By Joel Warner
By Michael Roberts
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The constant care did little to alleviate Steven's problems, however. When Steven was five years old, Bob testified, "he had a vocabulary of about ten words. And he had trouble with people understanding him until he was probably in eighth grade."
Sharon also noticed that Steven seemed to have difficulty concentrating. He couldn't stay on task. His muscle coordination was poor, he was impulsive and he had odd sleep patterns. Sharon expressed her concerns to the doctors at Children's; while still in kindergarten, Steven was diagnosed with attention deficit disorder (ADD) and placed on the medication Ritalin.
Bob was never able to come to grips with the fact that his son was not perfect, and he took to belittling the boy. At Bob's trial, Suzanne testified that her parents had numerous arguments about Steven in front of the boy. Her father, she said, would complain that "this stupid little retard should go to an institution."
Suzanne seemed Steven's opposite. The carrot-topped child was bright--almost aggressively so --and physically agile. By the time she was two or three, she'd surpassed Steven emotionally and physically. She began playing the piano when she was in kindergarten. She took gymnastics lessons. When she was in third grade, she won a fiction-writing contest sponsored by the Tattered Cover Bookstore. In everything, Suzanne was intensely competitive.
"Suzanne always had to be Number One," says Carole McNeilly, a former neighbor who's known the Wahrles since Suzanne was just eighteen months old. "If someone did something, she was going to bust her butt to make sure she did it better." And Suzanne, she notes, was particularly competitive with Steven.
Sharon believes the sibling rivalry was rooted in the amount of attention devoted to Steven. Suzanne was often forced to accompany her brother to his therapy sessions, cooling her heels in a continuous stream of doctors' waiting rooms. And back at home, Sharon spent much of her time tutoring Steven, since she was determined that he attend public school. "I knew he had abilities, and I wasn't about to put him in a special program where I thought he didn't belong," she says.
Suzanne herself could sometimes be difficult to handle. "Suzanne constantly tattletaled," McNeilly says. "We had so many time-outs I can't count them, because she'd tattle and tattle and tattle on anything and anybody. And sometimes I would have been standing right there, and I knew it didn't happen."
Suzanne and Steven were only four and five when their competition developed into biting, scratching fights. "Suzanne always won," McNeilly says. "He was afraid of her. You could see it from the time they were little."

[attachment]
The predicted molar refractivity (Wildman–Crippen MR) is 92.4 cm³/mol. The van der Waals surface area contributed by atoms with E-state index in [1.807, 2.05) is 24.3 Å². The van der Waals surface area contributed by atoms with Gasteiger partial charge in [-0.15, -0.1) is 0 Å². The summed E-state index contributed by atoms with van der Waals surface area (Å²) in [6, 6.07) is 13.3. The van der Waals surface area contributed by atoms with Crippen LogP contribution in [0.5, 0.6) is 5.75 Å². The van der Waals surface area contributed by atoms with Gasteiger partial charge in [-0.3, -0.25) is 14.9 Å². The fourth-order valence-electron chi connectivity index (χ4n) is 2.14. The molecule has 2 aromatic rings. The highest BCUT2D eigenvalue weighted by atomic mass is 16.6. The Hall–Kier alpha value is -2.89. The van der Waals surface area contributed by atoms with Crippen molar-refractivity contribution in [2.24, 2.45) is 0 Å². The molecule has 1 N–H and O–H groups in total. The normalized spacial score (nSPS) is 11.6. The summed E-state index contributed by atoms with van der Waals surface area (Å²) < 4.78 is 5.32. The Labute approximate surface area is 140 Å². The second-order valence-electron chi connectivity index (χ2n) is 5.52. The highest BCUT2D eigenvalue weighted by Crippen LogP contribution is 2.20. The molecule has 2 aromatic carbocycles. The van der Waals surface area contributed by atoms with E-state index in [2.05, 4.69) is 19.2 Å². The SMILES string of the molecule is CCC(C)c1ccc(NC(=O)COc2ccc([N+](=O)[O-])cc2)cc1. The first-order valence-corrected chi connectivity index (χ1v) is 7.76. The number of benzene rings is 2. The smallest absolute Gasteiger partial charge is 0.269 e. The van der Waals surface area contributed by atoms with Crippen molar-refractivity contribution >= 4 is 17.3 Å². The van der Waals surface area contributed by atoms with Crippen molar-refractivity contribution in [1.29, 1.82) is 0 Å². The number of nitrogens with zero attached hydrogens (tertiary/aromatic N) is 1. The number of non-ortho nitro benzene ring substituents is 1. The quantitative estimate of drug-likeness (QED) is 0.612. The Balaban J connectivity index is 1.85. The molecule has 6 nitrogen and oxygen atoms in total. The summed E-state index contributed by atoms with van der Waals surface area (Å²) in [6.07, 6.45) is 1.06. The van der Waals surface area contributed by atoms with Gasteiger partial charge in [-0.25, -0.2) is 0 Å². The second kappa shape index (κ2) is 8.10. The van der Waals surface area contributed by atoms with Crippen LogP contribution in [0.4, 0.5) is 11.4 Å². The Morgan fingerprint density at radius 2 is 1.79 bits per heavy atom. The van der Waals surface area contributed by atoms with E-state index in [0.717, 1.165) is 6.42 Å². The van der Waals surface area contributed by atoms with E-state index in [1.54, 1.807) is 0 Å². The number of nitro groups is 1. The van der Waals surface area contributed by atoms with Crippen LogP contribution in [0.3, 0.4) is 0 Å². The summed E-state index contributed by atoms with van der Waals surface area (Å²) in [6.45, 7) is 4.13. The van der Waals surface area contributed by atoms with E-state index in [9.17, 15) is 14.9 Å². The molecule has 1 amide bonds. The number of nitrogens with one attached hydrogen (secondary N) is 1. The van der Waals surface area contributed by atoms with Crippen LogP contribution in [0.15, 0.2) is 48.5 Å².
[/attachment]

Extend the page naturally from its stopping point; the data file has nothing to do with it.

Steven started the fights about half the time, Sharon says, and Suzanne instigated the rest. But no matter who started it, Suzanne always had to have the last word. She would slug her brother, hightail it to her room and slam the door, Sharon remembers. Sometimes, Steven would follow and pound and kick the door in frustration. Between the two of them, Bob had to replace a number of bedroom doors.
Bob wasn't much of a disciplinarian, Sharon says. He traveled a great deal, and when he was in town, he'd sometimes put in sixteen-hour days at work. "I was the one who stayed home and held the family together," she says. "He saw his position in the family as being the provider, and that was it. He was not the type of father who played a lot with his kids."
When Bob got home from work at night, Sharon continues, "it was like his bag was full, and his frustrations would come out in verbal and emotional abuse. He was emotionally and verbally abusive toward Steven and I. He probably was emotionally detached from all of us."
The kids felt the sting of their father's rejection so much that Suzanne later testified in court that the two of them hatched a number of plots to kill their dad. Some plans never came to fruition, she said, "because we'd fall asleep or something." But once, she added, Steven put some sort of "poison stuff" in their father's drink and it made him ill. (Sharon says her son put food coloring in Bob's soda.)
When Suzanne was older, she spent a great deal of time trying to convince her mother to leave Bob. And if the family split up, Sharon says, Suzanne wanted Steven to go with Bob.
Both Wahrle kids grew up interested in science, a result of their mother's own interests and her teaching abilities. When they were still quite small, Sharon would entertain her children by showing how certain household chemicals reacted with one another.
After Steven's fourth-grade class experimented on meal worms, Steven began dissecting maggots and bugs at home. Sometimes, he says, he and his sister would go down to a nearby pond and catch crayfish. Then the two of them would incinerate the creatures in a little mud "crematorium" they'd built underneath the back porch.
As he grew older, Steven began experimenting with fungus and algae, building a crude "lab" complete with aquariums in the basement of the Wahrle home. He was, he says, "trying to develop a kind of fungus that would break down things a lot faster--like for compost."